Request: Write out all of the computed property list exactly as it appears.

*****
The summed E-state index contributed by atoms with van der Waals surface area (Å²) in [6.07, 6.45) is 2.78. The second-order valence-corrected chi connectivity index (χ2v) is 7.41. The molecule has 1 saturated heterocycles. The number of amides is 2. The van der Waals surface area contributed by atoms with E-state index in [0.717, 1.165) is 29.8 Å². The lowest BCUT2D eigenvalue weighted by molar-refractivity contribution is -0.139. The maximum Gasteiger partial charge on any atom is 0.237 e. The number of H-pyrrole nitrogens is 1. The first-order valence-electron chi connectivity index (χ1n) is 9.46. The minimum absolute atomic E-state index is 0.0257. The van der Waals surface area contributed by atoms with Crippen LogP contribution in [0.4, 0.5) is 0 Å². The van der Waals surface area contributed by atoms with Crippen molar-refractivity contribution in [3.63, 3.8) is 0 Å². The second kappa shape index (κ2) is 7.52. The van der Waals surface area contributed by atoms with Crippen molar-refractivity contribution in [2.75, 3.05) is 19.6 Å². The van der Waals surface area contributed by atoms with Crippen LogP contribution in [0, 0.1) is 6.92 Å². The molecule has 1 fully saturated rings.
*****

The summed E-state index contributed by atoms with van der Waals surface area (Å²) in [6.07, 6.45) is 2.78. The second-order valence-corrected chi connectivity index (χ2v) is 7.41. The molecule has 1 saturated heterocycles. The number of amides is 2. The van der Waals surface area contributed by atoms with E-state index in [0.717, 1.165) is 29.8 Å². The lowest BCUT2D eigenvalue weighted by molar-refractivity contribution is -0.139. The maximum Gasteiger partial charge on any atom is 0.237 e. The number of H-pyrrole nitrogens is 1. The first-order valence-electron chi connectivity index (χ1n) is 9.46. The minimum absolute atomic E-state index is 0.0257. The van der Waals surface area contributed by atoms with Crippen LogP contribution in [0.4, 0.5) is 0 Å². The van der Waals surface area contributed by atoms with Crippen molar-refractivity contribution in [3.63, 3.8) is 0 Å². The second kappa shape index (κ2) is 7.52. The van der Waals surface area contributed by atoms with Crippen molar-refractivity contribution in [2.75, 3.05) is 19.6 Å². The van der Waals surface area contributed by atoms with Crippen LogP contribution in [0, 0.1) is 6.92 Å². The molecule has 1 fully saturated rings.